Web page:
It’s been a hard month for space telescopes. First we learned that Kepler is running out of fuel, signaling the end of its second life as an exoplanet hunter. Then we got word that the much-anticipated James Webb Space Telescope faces yet another delay.
But there is some good news on the horizon for astronomers, astrophysicists, planetary geologists, and people who just like learning neat things about far-away worlds. It’s TESS—short for the Transiting Exoplanet Survey Satellite. If all goes well*, the new telescope will launch this week aboard a Falcon 9 rocket. It’s a relatively small satellite, but researchers have giant hopes for what it might discover. It has the potential to identify thousands of new planets, hundreds of rocky worlds like Earth, and dozens of planets hanging out in their star’s habitable zone (where liquid water could exist on the surface), all within our own little corner of the galaxy.
How it works
“Kepler was amazing, and Kepler’s legacy is that we now know that there is a huge diversity of planets out there,” says Lisa Kaltenegger, Director of the Carl Sagan Institute at Cornell and a member of the TESS science team. Kaltenegger and her colleagues want to build on the knowledge gained from Kepler and take a closer look at some exoplanets that are hanging out around stars a little closer to home.
TESS will systematically examine 85 percent of the sky seen from Earth, focusing on the stars visible in the northern hemisphere for one year, and the southern hemisphere for the next year. It will keep its peeping within 300 light years away from Earth. That might seem like a large distance, but to an astronomer, it’s right in our neighborhood. To put it in perspective, our galaxy is about 100,000 light years across.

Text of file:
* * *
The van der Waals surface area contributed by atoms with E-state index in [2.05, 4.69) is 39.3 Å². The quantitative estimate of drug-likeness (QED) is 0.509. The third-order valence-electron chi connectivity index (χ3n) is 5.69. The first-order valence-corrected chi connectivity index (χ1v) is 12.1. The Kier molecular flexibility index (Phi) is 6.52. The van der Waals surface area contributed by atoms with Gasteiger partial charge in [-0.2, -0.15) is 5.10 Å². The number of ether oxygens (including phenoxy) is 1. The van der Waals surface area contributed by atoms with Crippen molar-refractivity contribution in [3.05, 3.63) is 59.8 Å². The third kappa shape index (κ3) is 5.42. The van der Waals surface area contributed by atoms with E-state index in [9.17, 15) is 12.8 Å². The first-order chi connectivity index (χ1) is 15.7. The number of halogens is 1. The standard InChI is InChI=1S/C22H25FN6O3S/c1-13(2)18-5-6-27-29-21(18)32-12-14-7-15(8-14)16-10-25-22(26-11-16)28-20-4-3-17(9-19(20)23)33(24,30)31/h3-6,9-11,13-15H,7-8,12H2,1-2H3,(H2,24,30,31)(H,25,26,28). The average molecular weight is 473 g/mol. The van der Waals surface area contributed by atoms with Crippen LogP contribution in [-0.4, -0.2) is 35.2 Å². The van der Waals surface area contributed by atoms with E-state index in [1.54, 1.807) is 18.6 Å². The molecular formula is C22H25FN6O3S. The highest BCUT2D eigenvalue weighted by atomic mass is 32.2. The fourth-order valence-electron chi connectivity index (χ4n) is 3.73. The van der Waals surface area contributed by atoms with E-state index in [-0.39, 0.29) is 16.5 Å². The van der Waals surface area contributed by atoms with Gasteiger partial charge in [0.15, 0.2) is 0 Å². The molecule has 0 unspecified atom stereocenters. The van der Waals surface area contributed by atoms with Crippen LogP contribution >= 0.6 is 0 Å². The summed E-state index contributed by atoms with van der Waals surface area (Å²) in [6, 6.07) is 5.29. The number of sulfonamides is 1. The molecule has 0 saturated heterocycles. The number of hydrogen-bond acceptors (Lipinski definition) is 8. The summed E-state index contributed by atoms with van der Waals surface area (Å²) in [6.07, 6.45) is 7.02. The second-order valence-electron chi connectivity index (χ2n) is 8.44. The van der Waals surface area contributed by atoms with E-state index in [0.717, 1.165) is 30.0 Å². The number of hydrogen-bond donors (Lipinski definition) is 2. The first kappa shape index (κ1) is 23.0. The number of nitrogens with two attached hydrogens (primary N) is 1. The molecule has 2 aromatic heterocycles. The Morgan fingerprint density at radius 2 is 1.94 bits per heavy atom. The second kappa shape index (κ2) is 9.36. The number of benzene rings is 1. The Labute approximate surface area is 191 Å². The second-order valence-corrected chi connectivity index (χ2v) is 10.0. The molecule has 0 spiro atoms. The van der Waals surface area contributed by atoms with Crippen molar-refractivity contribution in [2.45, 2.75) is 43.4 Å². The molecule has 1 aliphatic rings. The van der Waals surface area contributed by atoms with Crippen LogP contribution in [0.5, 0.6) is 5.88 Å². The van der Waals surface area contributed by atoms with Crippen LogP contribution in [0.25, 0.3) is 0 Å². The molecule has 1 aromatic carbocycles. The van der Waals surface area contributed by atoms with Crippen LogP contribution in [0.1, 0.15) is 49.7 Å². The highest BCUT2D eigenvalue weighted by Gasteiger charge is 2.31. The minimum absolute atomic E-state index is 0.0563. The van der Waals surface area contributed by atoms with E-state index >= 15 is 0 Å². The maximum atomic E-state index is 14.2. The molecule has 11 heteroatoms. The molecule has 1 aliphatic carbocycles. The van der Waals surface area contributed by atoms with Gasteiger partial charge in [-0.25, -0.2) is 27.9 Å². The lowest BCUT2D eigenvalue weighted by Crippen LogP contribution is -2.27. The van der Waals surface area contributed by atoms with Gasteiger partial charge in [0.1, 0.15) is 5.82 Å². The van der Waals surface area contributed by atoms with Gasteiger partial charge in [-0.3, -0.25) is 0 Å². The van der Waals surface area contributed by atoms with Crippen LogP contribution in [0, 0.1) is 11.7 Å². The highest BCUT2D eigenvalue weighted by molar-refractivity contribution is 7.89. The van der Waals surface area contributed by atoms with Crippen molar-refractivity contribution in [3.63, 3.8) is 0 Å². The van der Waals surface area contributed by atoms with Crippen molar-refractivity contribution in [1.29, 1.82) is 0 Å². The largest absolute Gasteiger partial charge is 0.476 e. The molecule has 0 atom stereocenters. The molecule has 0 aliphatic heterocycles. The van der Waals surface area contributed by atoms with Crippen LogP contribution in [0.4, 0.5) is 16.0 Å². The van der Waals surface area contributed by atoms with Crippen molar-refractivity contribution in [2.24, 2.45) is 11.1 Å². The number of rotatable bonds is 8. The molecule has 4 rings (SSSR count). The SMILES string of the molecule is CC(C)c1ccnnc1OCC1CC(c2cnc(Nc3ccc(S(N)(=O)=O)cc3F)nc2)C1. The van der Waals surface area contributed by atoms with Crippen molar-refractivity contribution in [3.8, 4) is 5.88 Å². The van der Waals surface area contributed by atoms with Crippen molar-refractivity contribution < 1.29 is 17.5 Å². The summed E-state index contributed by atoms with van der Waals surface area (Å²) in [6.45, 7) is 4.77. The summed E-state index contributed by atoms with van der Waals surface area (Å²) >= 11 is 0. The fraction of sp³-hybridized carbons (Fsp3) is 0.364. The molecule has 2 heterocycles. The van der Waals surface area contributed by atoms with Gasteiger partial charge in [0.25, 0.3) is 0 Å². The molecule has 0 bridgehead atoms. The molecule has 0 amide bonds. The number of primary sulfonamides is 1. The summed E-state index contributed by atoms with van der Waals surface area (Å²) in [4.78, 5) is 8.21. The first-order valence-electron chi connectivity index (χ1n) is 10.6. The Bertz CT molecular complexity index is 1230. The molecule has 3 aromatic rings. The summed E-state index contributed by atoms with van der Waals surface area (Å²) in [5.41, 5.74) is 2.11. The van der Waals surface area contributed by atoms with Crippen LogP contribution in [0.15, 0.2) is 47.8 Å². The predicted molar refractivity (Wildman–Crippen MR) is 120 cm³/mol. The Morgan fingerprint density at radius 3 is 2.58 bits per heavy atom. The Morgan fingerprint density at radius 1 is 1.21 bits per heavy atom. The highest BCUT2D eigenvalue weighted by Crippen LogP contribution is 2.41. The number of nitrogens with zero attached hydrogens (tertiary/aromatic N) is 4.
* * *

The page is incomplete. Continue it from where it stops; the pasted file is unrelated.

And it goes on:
”If you think about it, the closest star, Proxima Centauri, is about 4 light years away. We are looking at everything that is bright and close out to 300 light years, so about 100 times that distance, and there’s a huge number of stars that we can look at,” Kaltenegger says.
Within that range, TESS will watch over 200,000 stars for evidence of planets over the course of a two-year mission, taking pictures of a segment of the sky every 30 minutes for 27 days. As with Kepler, researchers will use TESS to watch for moments when stars dim, which happens when a planet passes between the star and TESS. The dips in light can tell us a lot about a planet’s size, shape, and what it’s made of.
“We don’t have any ships or vehicles yet to get there, but light travels the universe for free,” Kaltenegger says. “So we can do this exploration even though we don’t yet have any physical way to actually get there.”
TESS will particularly look for planets around bright stars, much brighter than those Kepler studied. The brightness of the targets means that other, more powerful telescopes—like the forthcoming James Webb Space Telescope and ground-based instruments—will be able to look for even finer details of those planets, including their potential for life.
Looking for life
With TESS, researchers will find thousands of planets, take the measure of their masses, and observe strange stars. Some researchers, like Kaltenegger, hope that they will point toward a planet other than our own that might have life.
“My passion is trying to figure out if we are alone in the universe, and what we need for that is planets where we can explore the air, where we get enough light to look at the atmosphere of those planets. [That means] we need planets that are close by, and that’s what TESS affords us,” Kaltenegger says.
Kaltenegger and her colleagues can search for signs of life by watching for worlds with large amounts of unstable compounds in their atmospheres, including oxygen. Oxygen makes up a disproportionate amount of our atmosphere because it is a byproduct of many living organisms. A similar atmospheric imbalance on another world, and especially the presence of multiple gasses that don’t belong together, could indicate the presence of life.
Scientists can tell the composition of another planet’s atmosphere by looking for parts of light that vanish as the globe passes in front of its host star, and reappear when the planet has moved on. Those missing pieces correspond to particular molecules (water, oxygen, and methane, for example) in the planet’s atmosphere that absorb specific parts of the light.
TESS wouldn’t be taking those measurements, but it would point to promising candidates for more stringent examination by JWST or ground-based telescopes.
“It will be the first time in human history that we have the technological means to answer the question ‘are we alone?’” Kaltenegger says.
Source – popsci.com